Jul 1 2022

WASHINGTON, D.C. – Today, U.S. Senator Thom Tillis (R-NC) announced he will serve as the new Senate Co-Chair of the Creative Rights Caucus alongside Senator Mazie Hirono (D-HI) in the Senate and U.S. Representatives Drew Ferguson (R-GA) and Judy Chu (D-CA) in the House.  

“As the former Chairman and now the Ranking Member of the Senate Judiciary Subcommittee on Intellectual Property, I have worked hard to preserve and protect the rights of our creative community,” said Senator Tillis. “I am excited to further my bipartisan work by being named Co-Chair of the Creative Rights Caucus alongside Senator Hirono. I look forward to working with her and our House Co-Chairs, Representatives Chu and Ferguson, to protect and promote America’s creative community and ensure we continue to be the world’s global leader in creative industries in the 21st century.”

“The creation of a Creative Rights Caucus in the Senate is a positive step and I welcome Senators Tillis and Hirono as it’s co-Chairs,” said Congressman Ferguson. “I look forward to working in a bipartisan, bicameral way to protect the important work of our creative community and ensure their concerns are heard in Congress. As a member of the Ways and Means Committee, I will continue to support strong intellectual property protections – especially in international trade agreements – to safeguard American creators so they can continue to spur innovation and economic growth.”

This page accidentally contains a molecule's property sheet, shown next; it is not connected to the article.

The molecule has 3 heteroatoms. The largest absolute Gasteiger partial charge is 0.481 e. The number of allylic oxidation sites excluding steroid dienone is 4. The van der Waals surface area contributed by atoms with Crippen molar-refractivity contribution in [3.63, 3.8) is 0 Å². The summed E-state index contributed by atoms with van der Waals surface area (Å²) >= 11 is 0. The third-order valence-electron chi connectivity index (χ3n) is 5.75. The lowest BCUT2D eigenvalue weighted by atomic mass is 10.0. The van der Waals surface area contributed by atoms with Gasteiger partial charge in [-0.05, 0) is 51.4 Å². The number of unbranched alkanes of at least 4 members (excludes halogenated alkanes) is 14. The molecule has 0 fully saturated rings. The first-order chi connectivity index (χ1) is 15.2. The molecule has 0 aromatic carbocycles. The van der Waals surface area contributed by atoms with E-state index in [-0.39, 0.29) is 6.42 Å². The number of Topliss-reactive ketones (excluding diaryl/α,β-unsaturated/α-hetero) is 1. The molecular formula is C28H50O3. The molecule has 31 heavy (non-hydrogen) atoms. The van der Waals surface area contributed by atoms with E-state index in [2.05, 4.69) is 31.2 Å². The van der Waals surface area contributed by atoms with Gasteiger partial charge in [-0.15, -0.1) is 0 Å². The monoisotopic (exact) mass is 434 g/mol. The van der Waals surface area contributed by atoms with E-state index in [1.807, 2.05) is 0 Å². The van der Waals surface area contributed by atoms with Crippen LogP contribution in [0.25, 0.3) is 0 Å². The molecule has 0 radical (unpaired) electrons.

"I am excited to welcome Senators Mazie Hirono and Thom Tillis as Senate Co-Chairs to the Creative Rights Caucus. Creative industries are a core part of our economic fabric, and the bicameral extension of this caucus further cements our promise to continue advocating for entertainment workers and building a strong American economy,” said Congresswoman Judy Chu. “I look forward to continuing to work alongside Co-Chair Rep. Drew Ferguson and gaining fresh, unique perspectives from our new Senate Co-Chairs."

“I am excited to join Senator Tillis and Representatives Chu and Ferguson in bringing the Congressional Creative Rights Caucus to the U.S. Senate. Creative industries—such as film, television, music, literature, fine arts, and more—are an important part of our national economy. In my home state of Hawaii alone, the creative economy contributed $4.2 billion in gross domestic product and created over 54,000 jobs and small businesses in 2020,” Senator Hirono said. “But creators also give us so much more. Their works bring us together, capture our history, and allow us to share our culture with the world. I look forward to working with my colleagues to highlight the contributions of our nation’s creators and to make sure their works are protected now and into the future.”


The bipartisan, bicameral Creative Rights Caucus educates Members of Congress and the public about the importance of preserving and protecting the rights of the creative community in the United States. American creators of motion pictures, music, software, and other creative works rely on Congress to protect their copyrights, human rights, First Amendment rights, and intellectual property rights.